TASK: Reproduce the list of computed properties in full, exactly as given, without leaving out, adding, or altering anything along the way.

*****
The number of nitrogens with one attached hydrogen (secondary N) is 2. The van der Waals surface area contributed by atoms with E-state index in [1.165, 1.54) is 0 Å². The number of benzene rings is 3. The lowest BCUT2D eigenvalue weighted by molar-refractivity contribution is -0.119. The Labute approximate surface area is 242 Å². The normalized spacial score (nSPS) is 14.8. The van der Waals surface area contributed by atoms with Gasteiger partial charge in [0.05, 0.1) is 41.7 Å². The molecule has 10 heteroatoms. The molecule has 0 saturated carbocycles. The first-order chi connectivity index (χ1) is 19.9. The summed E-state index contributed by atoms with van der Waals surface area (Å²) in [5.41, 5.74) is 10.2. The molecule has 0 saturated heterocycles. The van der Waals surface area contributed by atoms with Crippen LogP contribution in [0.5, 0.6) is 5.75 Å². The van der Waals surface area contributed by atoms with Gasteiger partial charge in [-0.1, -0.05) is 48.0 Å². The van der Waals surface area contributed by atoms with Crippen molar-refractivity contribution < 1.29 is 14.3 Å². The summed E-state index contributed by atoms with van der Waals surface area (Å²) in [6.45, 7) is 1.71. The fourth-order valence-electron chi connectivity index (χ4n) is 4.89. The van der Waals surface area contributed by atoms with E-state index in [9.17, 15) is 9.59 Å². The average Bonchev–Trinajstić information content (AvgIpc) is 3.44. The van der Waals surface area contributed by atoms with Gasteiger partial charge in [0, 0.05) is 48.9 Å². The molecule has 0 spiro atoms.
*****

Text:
The number of nitrogens with one attached hydrogen (secondary N) is 2. The van der Waals surface area contributed by atoms with E-state index in [1.165, 1.54) is 0 Å². The number of benzene rings is 3. The lowest BCUT2D eigenvalue weighted by molar-refractivity contribution is -0.119. The Labute approximate surface area is 242 Å². The normalized spacial score (nSPS) is 14.8. The van der Waals surface area contributed by atoms with Gasteiger partial charge in [0.05, 0.1) is 41.7 Å². The molecule has 10 heteroatoms. The molecule has 0 saturated carbocycles. The first-order chi connectivity index (χ1) is 19.9. The summed E-state index contributed by atoms with van der Waals surface area (Å²) in [5.41, 5.74) is 10.2. The molecule has 0 saturated heterocycles. The van der Waals surface area contributed by atoms with Crippen LogP contribution in [0.5, 0.6) is 5.75 Å². The van der Waals surface area contributed by atoms with Gasteiger partial charge in [-0.1, -0.05) is 48.0 Å². The van der Waals surface area contributed by atoms with Crippen molar-refractivity contribution < 1.29 is 14.3 Å². The summed E-state index contributed by atoms with van der Waals surface area (Å²) in [6.45, 7) is 1.71. The fourth-order valence-electron chi connectivity index (χ4n) is 4.89. The van der Waals surface area contributed by atoms with E-state index in [9.17, 15) is 9.59 Å². The average Bonchev–Trinajstić information content (AvgIpc) is 3.44. The van der Waals surface area contributed by atoms with Gasteiger partial charge in [0, 0.05) is 48.9 Å². The molecule has 0 spiro atoms.